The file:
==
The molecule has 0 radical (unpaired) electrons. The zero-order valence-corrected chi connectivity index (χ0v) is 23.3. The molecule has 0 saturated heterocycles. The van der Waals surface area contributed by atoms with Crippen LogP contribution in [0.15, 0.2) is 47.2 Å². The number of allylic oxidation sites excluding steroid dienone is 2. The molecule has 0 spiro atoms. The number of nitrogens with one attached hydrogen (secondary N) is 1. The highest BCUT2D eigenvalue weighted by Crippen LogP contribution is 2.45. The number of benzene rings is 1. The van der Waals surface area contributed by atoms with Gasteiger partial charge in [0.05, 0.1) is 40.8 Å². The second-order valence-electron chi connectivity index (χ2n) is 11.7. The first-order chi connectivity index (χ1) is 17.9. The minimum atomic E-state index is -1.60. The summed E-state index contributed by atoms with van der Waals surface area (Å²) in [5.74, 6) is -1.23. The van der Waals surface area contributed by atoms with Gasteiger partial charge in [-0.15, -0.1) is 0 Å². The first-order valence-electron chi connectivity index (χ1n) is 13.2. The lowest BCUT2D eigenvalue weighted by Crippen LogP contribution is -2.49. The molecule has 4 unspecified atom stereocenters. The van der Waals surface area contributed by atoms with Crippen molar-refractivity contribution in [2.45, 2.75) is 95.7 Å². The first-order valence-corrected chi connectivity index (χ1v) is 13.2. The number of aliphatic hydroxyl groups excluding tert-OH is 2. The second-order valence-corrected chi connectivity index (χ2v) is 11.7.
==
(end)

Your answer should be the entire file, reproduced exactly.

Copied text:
The molecule has 0 radical (unpaired) electrons. The zero-order valence-corrected chi connectivity index (χ0v) is 23.3. The molecule has 0 saturated heterocycles. The van der Waals surface area contributed by atoms with Crippen LogP contribution in [0.15, 0.2) is 47.2 Å². The number of allylic oxidation sites excluding steroid dienone is 2. The molecule has 0 spiro atoms. The number of nitrogens with one attached hydrogen (secondary N) is 1. The highest BCUT2D eigenvalue weighted by Crippen LogP contribution is 2.45. The number of benzene rings is 1. The van der Waals surface area contributed by atoms with Gasteiger partial charge in [0.05, 0.1) is 40.8 Å². The second-order valence-electron chi connectivity index (χ2n) is 11.7. The first-order chi connectivity index (χ1) is 17.9. The minimum atomic E-state index is -1.60. The summed E-state index contributed by atoms with van der Waals surface area (Å²) in [5.74, 6) is -1.23. The van der Waals surface area contributed by atoms with Gasteiger partial charge in [-0.15, -0.1) is 0 Å². The first-order valence-electron chi connectivity index (χ1n) is 13.2. The lowest BCUT2D eigenvalue weighted by Crippen LogP contribution is -2.49. The molecule has 4 unspecified atom stereocenters. The van der Waals surface area contributed by atoms with Crippen molar-refractivity contribution in [2.45, 2.75) is 95.7 Å². The first-order valence-corrected chi connectivity index (χ1v) is 13.2. The number of aliphatic hydroxyl groups excluding tert-OH is 2. The second-order valence-corrected chi connectivity index (χ2v) is 11.7.